- If it doesn’t work, don’t do it!
- Find Your Calling
- Be Where You Are
- Change Happens Faster if You Lie to Yourself
- The Finger That Points…
- Take no credit. Cast no blame. Seek to empower others. Enjoy life.
- Always Tell the Truth, as You Know It
- One Thing at a Time
- Take Nothing for Granted
- Wait Patiently
- Seek solutions, without placing blame
- There are no Rules
Take Nothing for Granted — we assume that, because we believe something, that’s what will always be true. Not so! What is, is.
Want more great writing designed to help YOU to shift your behaviour? Want to learn how to find, build or deepen your principal relationship? Want to know more about Zen living and being? Check out Wayne’s books!
Just a quickie note that our time in Costa Rica is coming to a close — we’re on the move again. Thanks to all of our Costa Rican friends for a great 5 months. See you in April!
OK, so… “Take Nothing for Granted” has a plethora of meanings. I’m thinking I’ll tackle two of them, but this might change by the end. So, don’t take for granted that there will only be two… 😉
First, this expression is a reference to how often we do, in fact, take behaviour for granted.
A few years back I was pleasantly “fooled” by a friend. He mentioned a guy he’d met a few years earlier; the guy was a doctor, the “chief” of one of our local hospitals, and into a ton of stuff.My friend described how much fun they’d had singing together in a Barbershop group.
One day the guy received one of those infamous, “you have six weeks to live” diagnoses. Then, he’d died.
My friend sighed, and paused. In the pause, I took things for granted by making a “predictable prediction.”
I expected him to say, “I just wish I’d spent more time with him, gotten to know him better, sung more songs with him.”
Instead, he shook his head and said, “What an example. There was a guy who lived his life to the fullest — who made a difference — and I’ve come to realize that that’s what is missing in my life.”
I sure hadn’t seen that coming
The younger we are, the more we assume that we are invulnerable… and that life will go on forever. We assume that there will always be time, later, to speak our truth to those around us — to resolve differences, to say “I love you,” to spend quality time with our partners, to get over ourselves and actually “live life.”
As we get older, we get multiple wake-up calls, as things change and things end. Kids grow up and leave home, jobs end, bodies slow down and start aching. And still, many people refuse to see the obvious — that there is no “forever.” There is just the now, the moment, and the promise of, but no guarantee of, the next moment.
Many live their lives on hold, missing the fact that while they sit there in their little pile of self-induced pity, their lives are running through their fingers like grains of sand.
Yet, each moment they spend in distress, blaming, and sadness is a moment they will never get back. Because they take the future for granted, and think they have forever, they are curiously unmotivated to deal with their own lives in the only time frame they can — in the here and now.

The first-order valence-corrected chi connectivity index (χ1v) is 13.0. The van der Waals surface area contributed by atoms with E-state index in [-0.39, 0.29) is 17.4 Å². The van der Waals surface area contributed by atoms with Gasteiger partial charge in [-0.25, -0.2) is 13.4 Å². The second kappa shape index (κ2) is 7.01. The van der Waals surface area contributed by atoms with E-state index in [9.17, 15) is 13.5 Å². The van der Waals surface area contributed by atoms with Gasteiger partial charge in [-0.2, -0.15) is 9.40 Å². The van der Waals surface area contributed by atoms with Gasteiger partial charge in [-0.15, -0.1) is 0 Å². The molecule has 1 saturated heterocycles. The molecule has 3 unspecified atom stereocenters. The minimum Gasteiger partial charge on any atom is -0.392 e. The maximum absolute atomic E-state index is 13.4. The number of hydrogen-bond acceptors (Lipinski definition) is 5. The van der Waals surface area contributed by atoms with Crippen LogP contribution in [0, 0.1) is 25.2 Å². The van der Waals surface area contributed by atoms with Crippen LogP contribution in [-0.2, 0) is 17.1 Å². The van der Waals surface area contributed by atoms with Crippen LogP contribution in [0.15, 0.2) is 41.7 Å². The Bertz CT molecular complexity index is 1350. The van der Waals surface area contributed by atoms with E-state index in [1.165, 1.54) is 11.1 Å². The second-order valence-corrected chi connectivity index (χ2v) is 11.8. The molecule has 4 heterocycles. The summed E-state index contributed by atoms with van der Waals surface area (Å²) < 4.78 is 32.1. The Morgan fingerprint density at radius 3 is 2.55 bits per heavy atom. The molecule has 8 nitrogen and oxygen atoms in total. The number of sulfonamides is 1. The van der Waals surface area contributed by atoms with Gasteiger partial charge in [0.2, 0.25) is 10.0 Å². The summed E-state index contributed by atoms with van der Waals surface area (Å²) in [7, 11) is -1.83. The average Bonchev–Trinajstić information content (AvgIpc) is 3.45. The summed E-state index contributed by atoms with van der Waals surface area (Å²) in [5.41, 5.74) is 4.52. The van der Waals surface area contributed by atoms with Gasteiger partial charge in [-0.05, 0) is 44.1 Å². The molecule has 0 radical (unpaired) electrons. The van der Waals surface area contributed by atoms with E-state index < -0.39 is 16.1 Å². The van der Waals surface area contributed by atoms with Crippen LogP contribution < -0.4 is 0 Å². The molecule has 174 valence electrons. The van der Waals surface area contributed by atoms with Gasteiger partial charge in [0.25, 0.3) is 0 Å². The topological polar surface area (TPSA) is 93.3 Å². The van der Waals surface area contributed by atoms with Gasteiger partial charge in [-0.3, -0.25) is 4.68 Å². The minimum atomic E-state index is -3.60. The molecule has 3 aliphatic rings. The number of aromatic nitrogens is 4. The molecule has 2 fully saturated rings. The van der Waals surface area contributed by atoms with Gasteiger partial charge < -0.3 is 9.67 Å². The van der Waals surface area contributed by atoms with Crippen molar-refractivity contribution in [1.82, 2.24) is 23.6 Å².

I’m writing this on Saturday, and hurricane Irma is on the move. One of 3 hurricanes in the Atlantic, it follows Henry and a bunch of earthquakes in the Pacific, one of which rattled us awake last week. Things are changing, all around us, and we don’t really have a “paradigm” for what might happen next.
Old beliefs just aren’t going to cut it
There is no guarantee that there will be a “tomorrow” to say what needs to be said, to get the degree you want, to start living life as your passion dictates. There is just today. Stop taking tomorrow for granted!
The second “taking for granted” is our belief system.
You know from past The Pathless Path articles that I think that the only test for the validity of a belief is the “utility” test — does it get the results it proposes to get?
Example: I declare that I want to have a deep and meaningful relationship with my partner, and then I choose to act toward her by blaming, accusing and distancing myself from her. Given this scenario, there are only two possible interpretations:
- my behaviours do not match my stated objective, (and therefore, since my objective is “true” to me, I must change my behaviours,) or
- I actually want to create distance between myself and my partner, in which case I need to be honest and stop pretending I’m working on the relationship.
The “third, faulty” assumption is that I really do want to deepen my relationship — but that my partner
is stopping me from doing so. I can therefore justify torturing her. This is the “taking for granted” posture. I’m excusing myself from taking responsibility for my life, while waiting for someone else to do it for me.
This is just one example of “taking it for granted” that something I believe is actually “true.”
I want to take nothing for granted, including what I believe to be true. I want to be present with myself… and in my “paying attention-ness,” see how things are going. From this place of simple observation, I keep what works and quickly let go of what does not.
Taking nothing for granted is a posture of not clinging… either to the infinity of my life, or to the “truth” of my beliefs. At the end of the day, I am best served holding only to the moment — to acting “now,” to putting off nothing, to declaring nothing to be “true.” Because living with clarity, honesty and integrity is to cling to nothing.
Which, parenthetically, leads to a third interpretation. The one thing you could choose to take for granted is “nothing.” No-thing is real, and no-thing goes on forever. That is one thing you can take to the bank.